Our home for 3 weeks
After some much un-needed metro delays and assistance from a wonderful local to get a taxi to the bus station we caught a 6 hour bus ride through the mountains from Mexico City to Oaxaca (you say it Waa-ha-ca) where we decided to base ourselves for a couple of weeks to learn some Spanish. Since we decided that we would just wander after Cuba it makes sense to us to be able to speak a bit more spanish than just "Una cerveza por favor!". We picked Oaxaca after hearing lots of really good things about it from other travellers. It has an old school colonial feel about it, lots of language schools and its also supposed to be the food capital of Mexico - seeing as Ty and I love mexican food it sounded like the perfect place.

Looking out the window of the bus we passed a mountain with snow capped peaks (had to remind myself it is actually winter here!), a smoking volcanoe and cactus forests which stretched for miles. Many of the farmers seemed to be practising the slash and burn method of agriculture which made us both remember our university days. I was really suprised by the quality of the roads; they rival any we have travelled on in western countries and our 2nd class bus was as good as any I've travelled on in Europe. Arriving in Oaxaca we promptly managed to get ourselves lost. It turns out that google has things upside down in Oaxaca (apparently a much known fact by the locals!) and so we walked with packs on our back for 20 minutes in the 30 degree heat in the wrong direction! Fortunately we had arrived during the day as the part of town that the 2nd class bus station is in has a whole different feel to the 'centro' which is where our hostel was. We checked into our hostel before heading to the 'Zocalo' (main square) for dinner at the local market. The Zocalo had a festive atmosphere with hundreds of locals sitting around under the trees people watching and enjoying the local band that was playing. 

The hostel we booked into had a beautiful courtyard and was in a really good location but management had tiled the entire place which meant that while it looked great you could hear people roll over in the next room so we went looking for someone else to stay the next day. We found Cielo Azul hostel and decided to make it our home while we are here. It has a really nice grassed area and open plan living room/kitchen which opens out onto it and lucky for us it seems to be off season in Mexico so we usually only have to share the 8 bed dorm with 2 or 3 other people. 

Cactus forests between Mexico City & Oaxaca
Santa Domingo Church
The locals enjoying dancing to the Symphony Orchestra
After researching language schools on the internet we went on Monday morning to check out Oaxaca Spanish Magic. The school is located behind the beautiful Santa Domingo Church in the north part of the down-town so its about a 25 minute walk from the hostel. We ended getting signed up on the spot and starting our classes straight away which was a suprise but it was good to get going with things. We signed up for group classes but since we were the only beginners we got lucky and had private tuition with a lovely local lady called Carina. We committed ourselves to 20 hours the first week (4 hours of class a day plus homework) and found ourselves pretty mentally tired each night. Its been a long time since we have both worked our brains so hard! After class each day we gave ourselves a break and wandered around town soaking up the atmosphere and checking out the sites. Because we spent a bit more than we intended to in the States we took the opportunity in the first week to cut down on our spending so we cooked dinner at the hostel, or ate a big lunch with the locals at the market for 40 pesos each (£2!).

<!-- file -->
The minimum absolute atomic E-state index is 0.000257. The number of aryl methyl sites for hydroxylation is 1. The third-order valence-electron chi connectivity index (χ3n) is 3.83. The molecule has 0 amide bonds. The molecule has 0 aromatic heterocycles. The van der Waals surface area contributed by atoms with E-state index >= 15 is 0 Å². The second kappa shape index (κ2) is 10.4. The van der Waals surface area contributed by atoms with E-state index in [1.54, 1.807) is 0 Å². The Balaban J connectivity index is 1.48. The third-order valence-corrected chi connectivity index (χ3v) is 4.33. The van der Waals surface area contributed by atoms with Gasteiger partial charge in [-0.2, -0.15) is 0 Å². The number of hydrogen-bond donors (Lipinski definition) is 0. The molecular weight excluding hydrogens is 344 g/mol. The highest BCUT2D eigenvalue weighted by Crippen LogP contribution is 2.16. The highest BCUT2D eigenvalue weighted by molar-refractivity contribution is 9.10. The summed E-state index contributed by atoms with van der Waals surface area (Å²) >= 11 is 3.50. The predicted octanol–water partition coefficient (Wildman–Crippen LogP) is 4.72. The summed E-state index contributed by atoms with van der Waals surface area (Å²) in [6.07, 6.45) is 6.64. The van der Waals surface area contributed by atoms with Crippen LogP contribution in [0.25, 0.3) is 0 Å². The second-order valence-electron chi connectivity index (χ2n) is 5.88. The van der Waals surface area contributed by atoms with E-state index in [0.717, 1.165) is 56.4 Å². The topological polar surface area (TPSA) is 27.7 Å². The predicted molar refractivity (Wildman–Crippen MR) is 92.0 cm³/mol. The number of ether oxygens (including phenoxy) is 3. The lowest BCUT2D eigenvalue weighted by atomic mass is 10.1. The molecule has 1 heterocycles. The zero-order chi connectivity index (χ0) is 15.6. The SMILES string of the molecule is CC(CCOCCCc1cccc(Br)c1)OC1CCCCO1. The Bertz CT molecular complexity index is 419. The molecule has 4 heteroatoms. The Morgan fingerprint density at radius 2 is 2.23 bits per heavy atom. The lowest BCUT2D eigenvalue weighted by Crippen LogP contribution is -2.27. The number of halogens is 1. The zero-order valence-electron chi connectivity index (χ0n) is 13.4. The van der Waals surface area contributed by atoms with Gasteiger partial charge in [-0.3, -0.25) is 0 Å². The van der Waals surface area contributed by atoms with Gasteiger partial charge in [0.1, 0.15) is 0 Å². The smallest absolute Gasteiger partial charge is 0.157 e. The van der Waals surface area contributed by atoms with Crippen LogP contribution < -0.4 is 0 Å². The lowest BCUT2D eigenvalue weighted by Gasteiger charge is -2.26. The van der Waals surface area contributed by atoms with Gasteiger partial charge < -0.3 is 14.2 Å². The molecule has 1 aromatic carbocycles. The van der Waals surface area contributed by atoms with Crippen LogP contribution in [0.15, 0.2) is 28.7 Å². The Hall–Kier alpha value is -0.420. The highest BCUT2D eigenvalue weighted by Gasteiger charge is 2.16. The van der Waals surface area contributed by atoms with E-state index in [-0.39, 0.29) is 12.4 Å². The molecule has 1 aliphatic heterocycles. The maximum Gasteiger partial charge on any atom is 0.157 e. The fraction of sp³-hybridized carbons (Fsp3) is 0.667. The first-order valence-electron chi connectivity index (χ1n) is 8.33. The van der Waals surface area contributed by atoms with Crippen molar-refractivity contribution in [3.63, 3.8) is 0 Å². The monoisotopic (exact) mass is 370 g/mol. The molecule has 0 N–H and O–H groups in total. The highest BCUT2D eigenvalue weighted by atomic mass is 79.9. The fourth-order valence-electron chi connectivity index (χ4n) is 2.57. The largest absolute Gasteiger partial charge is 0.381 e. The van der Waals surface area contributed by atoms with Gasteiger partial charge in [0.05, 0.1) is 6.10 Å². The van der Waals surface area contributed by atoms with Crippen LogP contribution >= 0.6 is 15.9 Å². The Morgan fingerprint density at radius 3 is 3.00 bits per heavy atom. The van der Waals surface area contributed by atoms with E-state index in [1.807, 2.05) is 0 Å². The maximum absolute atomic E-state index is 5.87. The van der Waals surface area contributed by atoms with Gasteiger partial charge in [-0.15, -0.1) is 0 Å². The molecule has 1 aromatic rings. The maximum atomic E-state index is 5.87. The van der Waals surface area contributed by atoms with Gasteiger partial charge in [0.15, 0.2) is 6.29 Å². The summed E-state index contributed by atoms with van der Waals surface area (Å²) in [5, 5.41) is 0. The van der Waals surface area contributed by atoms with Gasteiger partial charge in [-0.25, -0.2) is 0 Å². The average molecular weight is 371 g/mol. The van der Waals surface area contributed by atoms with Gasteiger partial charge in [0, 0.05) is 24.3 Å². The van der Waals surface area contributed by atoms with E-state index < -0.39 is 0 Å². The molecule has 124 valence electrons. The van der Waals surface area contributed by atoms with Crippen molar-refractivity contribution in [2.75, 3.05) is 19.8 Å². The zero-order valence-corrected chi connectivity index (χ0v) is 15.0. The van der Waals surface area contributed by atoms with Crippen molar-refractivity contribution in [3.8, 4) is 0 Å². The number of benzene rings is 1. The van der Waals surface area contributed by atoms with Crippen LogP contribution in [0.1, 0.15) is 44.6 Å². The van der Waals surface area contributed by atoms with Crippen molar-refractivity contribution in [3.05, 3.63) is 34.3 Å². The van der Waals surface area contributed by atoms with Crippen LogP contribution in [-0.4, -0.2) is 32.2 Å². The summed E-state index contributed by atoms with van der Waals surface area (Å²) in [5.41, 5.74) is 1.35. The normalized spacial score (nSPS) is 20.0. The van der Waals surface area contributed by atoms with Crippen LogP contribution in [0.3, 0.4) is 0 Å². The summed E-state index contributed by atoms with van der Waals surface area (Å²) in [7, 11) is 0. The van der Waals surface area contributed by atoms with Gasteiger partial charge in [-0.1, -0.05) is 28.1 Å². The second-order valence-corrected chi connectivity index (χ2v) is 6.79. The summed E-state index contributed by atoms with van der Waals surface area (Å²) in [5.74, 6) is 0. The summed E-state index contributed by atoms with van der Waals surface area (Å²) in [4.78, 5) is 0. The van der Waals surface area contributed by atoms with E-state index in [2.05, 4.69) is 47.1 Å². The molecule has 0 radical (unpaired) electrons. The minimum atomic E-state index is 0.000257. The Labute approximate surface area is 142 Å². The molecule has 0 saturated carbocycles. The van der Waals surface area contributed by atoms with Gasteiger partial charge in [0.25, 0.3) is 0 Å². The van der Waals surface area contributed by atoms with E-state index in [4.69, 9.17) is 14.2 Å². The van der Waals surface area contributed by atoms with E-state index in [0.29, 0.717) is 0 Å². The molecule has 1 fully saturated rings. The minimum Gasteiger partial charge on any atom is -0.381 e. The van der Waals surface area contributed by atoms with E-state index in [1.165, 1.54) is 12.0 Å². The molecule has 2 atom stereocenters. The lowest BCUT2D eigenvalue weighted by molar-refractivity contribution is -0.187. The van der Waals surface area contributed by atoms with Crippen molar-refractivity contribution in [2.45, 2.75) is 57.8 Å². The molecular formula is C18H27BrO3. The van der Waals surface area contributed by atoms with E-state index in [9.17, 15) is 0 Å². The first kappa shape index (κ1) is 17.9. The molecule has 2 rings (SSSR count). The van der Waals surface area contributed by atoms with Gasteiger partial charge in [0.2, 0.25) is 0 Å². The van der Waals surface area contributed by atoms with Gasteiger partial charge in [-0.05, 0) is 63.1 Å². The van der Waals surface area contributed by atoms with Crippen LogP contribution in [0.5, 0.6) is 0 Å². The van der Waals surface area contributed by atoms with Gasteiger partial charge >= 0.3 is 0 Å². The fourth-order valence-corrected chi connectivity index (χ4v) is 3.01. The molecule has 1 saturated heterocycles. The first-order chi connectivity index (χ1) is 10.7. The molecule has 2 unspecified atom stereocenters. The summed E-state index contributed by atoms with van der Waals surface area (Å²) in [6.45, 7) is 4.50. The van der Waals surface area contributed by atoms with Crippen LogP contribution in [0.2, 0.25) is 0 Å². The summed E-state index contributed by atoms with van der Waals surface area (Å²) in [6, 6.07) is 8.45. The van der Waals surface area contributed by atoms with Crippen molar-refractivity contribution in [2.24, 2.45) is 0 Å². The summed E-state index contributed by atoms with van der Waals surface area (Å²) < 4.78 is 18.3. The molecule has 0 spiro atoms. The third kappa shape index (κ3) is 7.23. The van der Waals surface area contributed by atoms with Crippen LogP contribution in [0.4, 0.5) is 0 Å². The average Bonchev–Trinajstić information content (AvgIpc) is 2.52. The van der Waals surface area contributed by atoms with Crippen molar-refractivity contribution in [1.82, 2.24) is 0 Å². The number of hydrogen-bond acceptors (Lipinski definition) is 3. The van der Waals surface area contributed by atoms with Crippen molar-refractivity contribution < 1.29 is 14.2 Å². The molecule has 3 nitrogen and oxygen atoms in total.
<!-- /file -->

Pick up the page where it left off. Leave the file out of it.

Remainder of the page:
We had intended to go exploring the local towns around Oaxaca the first weekend but I was struck down with a pretty bad case of Montezuma's Revenge so I didnt venture much outside our room and the couch for a few days. No idea what caused it as we both ate exactly the same things and Ty was fine. Tyro went exploring one of the other local markets with some others from the hostel but despite feeling pretty awful me being sick was kind of good in a way as it forced us to have some downtime for a few days. Much needed after 6 weeks on the road if we are honest!

Week two of our Spanish course we had another lady called Patty (from America) in our group and a different teacher, called Emanuel. Manuel's a pretty good teacher but in contrast to Carina he pretty much refuses to speak English which we found really tough for the first few days. Its good to be totally immersed in Spanish for 4 hours but because we were still getting our heads around sentence structure and beginning to understand vocabulary we found it hard to keep up with what he was saying which was really frustrating. 

By the middle of the week I was starting to feel better so we wandered down to the Zocalo one night to watch one of the many performances which take place on a regular basis. That night it was the local symphony orchestra performing and lots of locals, dressed in their finest, had come out to dance along to the music. Some of the older men were seriously smooth looking dudes with coordinated suits, suspenders and fedora hats. On the Thursday Ty and I celebrated our 11th anniversary with a seriously good dinner at Los Danzantes.

As it was Patty's last week at the school, Manuel offered to take us out to one of his favourite local restaurants on the Friday night and we had a really nice evening together. The place he took us to was up on one of the hills behind the town so we had an amazing view out over the city. Probably not somewhere we would have found by ourselves as Lonely Planet had scared me about wandering up there at night.

To be continued...
Celebrating 11 years together
Dinner with an amazing view